Check out part 1 of our series here.
So you’re getting into Cannabis. Friends have told you about the experience, or maybe you’ve already tried it a few times, perhaps you’re even a pro. Now you want to know more beyond just the sub-species and strains. Throwing phrases like “this is an indica-sativa hybrid from the west coast of Canada” just isn’t enough for you any longer. What you’re looking for is to seriously talk pot. Underneath all the slang and colloquialisms found in cannabis culture there is a science. Cannabis works the way it does for a reason, as you might already expect. So if you’re looking to point the finger at a couple of culprits, you may want to familiarize yourself with THC and CBD.
Now don’t panic. If you haven’t heard these terms before, that’s fully understandable. Many smokers will happily continue to puff the years away without ever needing to understand that THC stands for Tetrahydrocannabinol (now you understand at the very least why it goes by THC), or that CBD stands for cannabidiol. So now you may be asking yourself, “what does this have to do with my Cannabis”. Simply put, THC and CBD represent the two compounds that belong to the class of molecules called cannabinoids. They can be found in marijuana along with upwards of 60 other compounds. What sets these two apart is the concentration in which they are found.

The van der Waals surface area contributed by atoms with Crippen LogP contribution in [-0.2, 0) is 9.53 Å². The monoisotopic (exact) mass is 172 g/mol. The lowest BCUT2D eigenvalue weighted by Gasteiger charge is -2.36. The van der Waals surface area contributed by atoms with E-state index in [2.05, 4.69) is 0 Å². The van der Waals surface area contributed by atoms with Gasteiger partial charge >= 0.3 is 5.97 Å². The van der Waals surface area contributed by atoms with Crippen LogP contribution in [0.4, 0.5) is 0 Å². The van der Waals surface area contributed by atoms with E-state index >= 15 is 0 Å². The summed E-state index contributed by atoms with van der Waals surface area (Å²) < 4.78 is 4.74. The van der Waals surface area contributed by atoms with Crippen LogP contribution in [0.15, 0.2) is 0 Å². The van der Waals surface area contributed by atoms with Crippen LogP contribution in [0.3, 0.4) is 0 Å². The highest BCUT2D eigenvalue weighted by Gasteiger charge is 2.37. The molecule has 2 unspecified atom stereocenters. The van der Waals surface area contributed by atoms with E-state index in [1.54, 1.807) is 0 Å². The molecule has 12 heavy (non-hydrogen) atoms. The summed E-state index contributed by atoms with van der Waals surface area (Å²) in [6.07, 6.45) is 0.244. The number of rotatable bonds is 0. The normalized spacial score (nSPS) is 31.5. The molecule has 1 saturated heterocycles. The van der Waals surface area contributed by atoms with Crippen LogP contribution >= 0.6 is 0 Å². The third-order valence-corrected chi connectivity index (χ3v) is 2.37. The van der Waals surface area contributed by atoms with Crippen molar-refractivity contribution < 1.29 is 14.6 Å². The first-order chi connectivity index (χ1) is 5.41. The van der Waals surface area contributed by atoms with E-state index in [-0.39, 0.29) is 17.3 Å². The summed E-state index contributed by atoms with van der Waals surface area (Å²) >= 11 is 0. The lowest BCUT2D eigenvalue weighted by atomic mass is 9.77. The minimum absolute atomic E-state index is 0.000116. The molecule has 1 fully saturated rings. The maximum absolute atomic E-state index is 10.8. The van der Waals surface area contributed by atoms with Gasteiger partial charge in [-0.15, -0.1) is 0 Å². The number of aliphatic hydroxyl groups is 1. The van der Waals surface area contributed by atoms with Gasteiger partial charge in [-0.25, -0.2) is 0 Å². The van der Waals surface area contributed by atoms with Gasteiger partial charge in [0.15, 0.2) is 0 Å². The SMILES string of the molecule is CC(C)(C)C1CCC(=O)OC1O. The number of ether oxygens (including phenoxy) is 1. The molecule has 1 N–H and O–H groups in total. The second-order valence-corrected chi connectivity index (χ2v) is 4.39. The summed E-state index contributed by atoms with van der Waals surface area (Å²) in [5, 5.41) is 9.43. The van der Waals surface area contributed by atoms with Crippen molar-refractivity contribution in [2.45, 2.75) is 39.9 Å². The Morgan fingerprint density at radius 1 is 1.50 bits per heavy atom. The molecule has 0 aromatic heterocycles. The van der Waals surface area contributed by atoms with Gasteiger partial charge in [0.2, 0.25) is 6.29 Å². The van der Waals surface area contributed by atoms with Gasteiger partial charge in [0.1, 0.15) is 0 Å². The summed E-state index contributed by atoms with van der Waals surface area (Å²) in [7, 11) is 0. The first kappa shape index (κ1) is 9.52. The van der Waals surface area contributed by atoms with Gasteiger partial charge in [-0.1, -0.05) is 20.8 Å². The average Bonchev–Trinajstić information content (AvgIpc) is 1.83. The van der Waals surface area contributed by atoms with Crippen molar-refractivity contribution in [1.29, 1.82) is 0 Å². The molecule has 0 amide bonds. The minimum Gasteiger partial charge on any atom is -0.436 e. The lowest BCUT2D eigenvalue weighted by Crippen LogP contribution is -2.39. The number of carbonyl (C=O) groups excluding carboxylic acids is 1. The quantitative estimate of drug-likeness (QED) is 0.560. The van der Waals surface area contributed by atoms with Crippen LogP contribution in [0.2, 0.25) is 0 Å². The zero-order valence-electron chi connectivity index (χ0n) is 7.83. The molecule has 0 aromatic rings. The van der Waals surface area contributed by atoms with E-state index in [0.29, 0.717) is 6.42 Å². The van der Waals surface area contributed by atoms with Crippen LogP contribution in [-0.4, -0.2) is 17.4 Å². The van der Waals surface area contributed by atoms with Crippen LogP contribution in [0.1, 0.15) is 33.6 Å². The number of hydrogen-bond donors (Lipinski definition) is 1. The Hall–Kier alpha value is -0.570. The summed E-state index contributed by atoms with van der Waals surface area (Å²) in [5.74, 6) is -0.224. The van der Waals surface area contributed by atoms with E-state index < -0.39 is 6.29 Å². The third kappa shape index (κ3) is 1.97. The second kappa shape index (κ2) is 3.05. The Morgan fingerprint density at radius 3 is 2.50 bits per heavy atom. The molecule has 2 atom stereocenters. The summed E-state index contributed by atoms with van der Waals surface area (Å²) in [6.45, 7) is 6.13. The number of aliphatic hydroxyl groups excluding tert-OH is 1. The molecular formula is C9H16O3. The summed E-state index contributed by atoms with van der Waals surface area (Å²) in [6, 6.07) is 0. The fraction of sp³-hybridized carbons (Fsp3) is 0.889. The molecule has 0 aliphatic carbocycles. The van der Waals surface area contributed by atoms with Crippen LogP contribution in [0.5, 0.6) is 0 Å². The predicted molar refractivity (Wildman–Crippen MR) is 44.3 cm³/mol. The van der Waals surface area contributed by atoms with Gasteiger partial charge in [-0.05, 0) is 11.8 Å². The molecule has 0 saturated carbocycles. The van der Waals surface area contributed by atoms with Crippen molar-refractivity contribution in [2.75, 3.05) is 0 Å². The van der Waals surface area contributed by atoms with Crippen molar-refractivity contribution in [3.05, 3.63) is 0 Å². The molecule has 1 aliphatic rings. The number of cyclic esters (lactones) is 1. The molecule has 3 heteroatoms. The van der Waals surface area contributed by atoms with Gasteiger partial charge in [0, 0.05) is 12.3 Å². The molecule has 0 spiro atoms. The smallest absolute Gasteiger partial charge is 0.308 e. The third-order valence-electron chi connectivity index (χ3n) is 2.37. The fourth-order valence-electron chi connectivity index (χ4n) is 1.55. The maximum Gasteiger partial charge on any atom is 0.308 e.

In your average bud, THC and CBD are found in the highest concentration when compared to the long list of cannabinoids, other characteristics set them apart from one another. THC is the stuff that gets you high. It gives weed its psychoactive properties. Looking for a higher high? Increased THC percentages are the way to go. In contrast to THC, CBD is non-psychoactive. It acts on different receptors in your brain and isn’t the reason that ice cream tastes incredible. Both THC and CBD offer a number of medical benefits and upstart medical suppliers have started listing the THC and CBD percentages of each of their available strains, making it easier for you to achieve consistent results through prolonged use.
Moving forward as Marijuana becomes increasingly regulated and standardized THC and CBD are likely to become as important to the average cannabis user as the sugar and caffeine content of the avid soda drinker. They are a way to measure and understand the effects of a product, and although you aren’t likely to get a labeled THC or CBD percentage from your dealer, now you can at least surprise them with a little knowledge on the subject.